U.S. condemns assassination attempt against Sudan Prime Minister Abdalla Hamdok

The United States has condemned “in the strongest possible terms” Monday’s attack on Sudanese Prime Minister Abdalla Hamdok’s convoy in Khartoum.

The U.S. government offered condolences to the loved ones of victims killed or injured in the attack, saying “we continue to monitor the situation closely and stand ready to assist the Sudanese government as we may be able”.

“The United States strongly supports Sudan’s civilian-led transitional government. We stand with it and the Sudanese people in their pursuit of peace, security, prosperity, democracy, and equality,” read the statement released by State Department spokesperson Morgan Ortagus.

Sudan’s prime minister Abdalla Hamdok survived an assassination attempt in the capital Khartoum on Monday.

“I would like to assure the people of Sudan that I am safe and in good shape,” Abdalla Hamdok tweeted after his convoy was attacked.

The respected former UN economist was appointed in August by Sudan’s Sovereign Council, a few months after the overthrow of long-time President Omar al-Bashir.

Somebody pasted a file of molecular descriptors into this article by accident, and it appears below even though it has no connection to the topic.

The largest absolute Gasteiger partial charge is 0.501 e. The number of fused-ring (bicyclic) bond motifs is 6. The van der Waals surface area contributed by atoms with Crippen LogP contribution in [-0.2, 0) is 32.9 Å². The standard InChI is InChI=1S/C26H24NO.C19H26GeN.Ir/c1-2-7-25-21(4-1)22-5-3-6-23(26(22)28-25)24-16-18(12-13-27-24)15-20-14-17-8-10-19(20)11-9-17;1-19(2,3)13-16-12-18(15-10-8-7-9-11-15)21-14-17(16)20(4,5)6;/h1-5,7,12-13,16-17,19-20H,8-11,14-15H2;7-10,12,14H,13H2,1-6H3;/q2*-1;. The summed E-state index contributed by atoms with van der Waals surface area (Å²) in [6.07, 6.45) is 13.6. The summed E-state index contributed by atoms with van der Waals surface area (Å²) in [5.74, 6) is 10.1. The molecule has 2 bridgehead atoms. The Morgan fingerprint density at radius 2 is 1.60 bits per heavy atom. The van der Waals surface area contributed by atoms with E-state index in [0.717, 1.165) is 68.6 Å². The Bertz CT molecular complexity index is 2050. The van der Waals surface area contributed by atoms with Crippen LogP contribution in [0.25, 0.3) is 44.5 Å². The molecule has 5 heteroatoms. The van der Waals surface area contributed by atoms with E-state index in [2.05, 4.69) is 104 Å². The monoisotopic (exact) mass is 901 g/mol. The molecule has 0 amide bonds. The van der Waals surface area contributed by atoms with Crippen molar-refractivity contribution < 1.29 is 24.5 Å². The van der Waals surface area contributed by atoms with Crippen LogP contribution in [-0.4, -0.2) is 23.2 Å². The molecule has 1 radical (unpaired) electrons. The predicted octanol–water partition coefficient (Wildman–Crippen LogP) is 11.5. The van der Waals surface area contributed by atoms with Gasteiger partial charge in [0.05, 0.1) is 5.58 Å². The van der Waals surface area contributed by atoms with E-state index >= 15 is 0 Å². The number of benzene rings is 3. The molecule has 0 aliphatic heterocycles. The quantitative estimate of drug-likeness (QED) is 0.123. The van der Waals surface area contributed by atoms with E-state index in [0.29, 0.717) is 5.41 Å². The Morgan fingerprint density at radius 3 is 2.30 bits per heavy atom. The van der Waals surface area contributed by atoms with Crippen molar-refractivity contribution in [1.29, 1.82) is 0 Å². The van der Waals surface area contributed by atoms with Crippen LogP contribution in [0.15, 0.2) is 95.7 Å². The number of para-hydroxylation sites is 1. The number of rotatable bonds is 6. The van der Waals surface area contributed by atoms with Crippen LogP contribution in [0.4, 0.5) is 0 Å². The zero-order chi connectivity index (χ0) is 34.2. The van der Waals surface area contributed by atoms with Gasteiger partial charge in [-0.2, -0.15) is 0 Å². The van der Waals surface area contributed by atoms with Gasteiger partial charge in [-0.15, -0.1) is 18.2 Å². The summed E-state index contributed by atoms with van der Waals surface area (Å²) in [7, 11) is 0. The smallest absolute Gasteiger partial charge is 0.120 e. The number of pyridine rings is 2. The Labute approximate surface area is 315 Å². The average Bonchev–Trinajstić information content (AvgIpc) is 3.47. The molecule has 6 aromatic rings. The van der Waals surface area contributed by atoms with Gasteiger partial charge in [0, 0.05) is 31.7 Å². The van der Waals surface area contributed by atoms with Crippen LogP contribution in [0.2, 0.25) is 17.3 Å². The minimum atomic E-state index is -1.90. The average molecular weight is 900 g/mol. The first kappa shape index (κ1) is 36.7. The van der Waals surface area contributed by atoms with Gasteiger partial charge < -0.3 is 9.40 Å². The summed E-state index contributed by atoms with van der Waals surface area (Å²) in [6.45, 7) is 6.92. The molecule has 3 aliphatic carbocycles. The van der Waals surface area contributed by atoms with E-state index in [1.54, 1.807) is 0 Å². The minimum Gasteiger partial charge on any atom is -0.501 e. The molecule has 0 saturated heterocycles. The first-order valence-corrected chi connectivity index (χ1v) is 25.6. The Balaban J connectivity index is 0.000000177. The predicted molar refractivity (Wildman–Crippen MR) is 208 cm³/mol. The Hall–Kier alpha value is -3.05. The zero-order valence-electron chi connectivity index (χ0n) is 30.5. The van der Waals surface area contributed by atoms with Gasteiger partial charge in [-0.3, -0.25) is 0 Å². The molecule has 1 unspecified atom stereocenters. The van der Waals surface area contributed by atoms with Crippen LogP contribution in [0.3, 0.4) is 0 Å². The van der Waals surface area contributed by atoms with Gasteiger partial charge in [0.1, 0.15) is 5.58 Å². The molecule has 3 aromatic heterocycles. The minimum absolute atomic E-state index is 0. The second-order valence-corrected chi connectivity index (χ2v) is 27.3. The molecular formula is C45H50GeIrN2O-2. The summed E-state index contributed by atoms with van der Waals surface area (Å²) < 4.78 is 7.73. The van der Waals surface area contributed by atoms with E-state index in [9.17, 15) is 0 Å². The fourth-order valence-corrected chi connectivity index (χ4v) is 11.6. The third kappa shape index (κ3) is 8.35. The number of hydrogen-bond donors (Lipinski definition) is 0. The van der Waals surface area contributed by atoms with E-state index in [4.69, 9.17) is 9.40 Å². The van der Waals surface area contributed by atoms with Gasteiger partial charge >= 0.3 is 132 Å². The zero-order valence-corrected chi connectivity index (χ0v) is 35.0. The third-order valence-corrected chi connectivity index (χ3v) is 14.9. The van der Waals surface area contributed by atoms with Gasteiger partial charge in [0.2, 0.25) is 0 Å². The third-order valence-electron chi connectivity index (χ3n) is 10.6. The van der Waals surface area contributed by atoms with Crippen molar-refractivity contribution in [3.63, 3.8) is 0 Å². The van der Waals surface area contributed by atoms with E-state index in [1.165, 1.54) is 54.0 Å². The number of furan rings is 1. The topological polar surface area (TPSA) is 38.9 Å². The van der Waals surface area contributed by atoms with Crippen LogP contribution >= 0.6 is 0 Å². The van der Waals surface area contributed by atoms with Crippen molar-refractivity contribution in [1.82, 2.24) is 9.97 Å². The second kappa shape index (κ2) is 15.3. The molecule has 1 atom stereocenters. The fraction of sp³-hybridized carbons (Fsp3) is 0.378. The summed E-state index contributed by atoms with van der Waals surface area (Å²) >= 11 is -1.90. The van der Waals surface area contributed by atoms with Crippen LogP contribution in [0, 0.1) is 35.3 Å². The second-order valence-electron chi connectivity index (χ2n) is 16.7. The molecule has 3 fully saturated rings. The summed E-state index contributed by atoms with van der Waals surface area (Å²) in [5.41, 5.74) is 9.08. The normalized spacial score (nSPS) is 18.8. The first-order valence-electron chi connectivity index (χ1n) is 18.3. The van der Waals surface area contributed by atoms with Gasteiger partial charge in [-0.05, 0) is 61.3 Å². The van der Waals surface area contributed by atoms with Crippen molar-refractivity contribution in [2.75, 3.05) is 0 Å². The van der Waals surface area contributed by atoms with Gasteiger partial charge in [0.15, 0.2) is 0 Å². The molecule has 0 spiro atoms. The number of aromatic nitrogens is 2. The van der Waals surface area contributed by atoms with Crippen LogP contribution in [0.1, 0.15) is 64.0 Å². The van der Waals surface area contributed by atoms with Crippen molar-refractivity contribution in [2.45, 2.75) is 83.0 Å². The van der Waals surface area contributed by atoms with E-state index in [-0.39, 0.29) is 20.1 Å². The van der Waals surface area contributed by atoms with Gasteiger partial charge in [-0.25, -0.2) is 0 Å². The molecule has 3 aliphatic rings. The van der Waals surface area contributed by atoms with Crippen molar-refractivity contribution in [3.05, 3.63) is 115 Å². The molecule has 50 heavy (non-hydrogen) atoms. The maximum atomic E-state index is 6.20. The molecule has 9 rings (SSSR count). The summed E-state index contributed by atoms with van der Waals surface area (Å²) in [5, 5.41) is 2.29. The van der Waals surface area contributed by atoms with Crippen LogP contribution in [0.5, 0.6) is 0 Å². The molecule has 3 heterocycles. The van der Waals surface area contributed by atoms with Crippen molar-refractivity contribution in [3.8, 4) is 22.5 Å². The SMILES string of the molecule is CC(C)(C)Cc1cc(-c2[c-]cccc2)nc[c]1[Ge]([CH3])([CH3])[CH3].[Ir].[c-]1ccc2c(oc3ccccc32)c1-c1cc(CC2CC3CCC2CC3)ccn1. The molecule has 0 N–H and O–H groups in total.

The council, made up of six civilians and five military officers, was the result of months of negotiations between the military and civilian protesters.

The protesters urged the army to return to the barracks after ousting Bashir in April 2019.

It was not clear who was behind the attack, but the blame may likely fall on former powerful individuals, especially in the military being sidelined.

The AFP quoted Ali Bakhit, the director of the prime minister’s officer, as saying in a Facebook post that no-one was hurt in the attack.

Reuters said the attack happened near the north-eastern entrance to Kober bridge, which connects Khartoum North to the city centre, where the prime minister’s office is.

Information Minister Faisal Salih said investigations had begun.

“Terrorist attempts and dismantling the old regime will be dealt with decisively,” Reuters quoted him as saying.

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Simon Ateba
Simon Ateba
Based in Washington, District of Columbia, United States of America, Simon leads a brilliant team of reporters, freelance journalists, analysts, researchers and contributors from around the world to run TODAY NEWS AFRICA as editor-in-chief. Simon Ateba's journalistic experience spans over 10 years and covers many beats, including business and investment, information technology, politics, diplomacy, human rights, science reporting and much more. Write him: [email protected]


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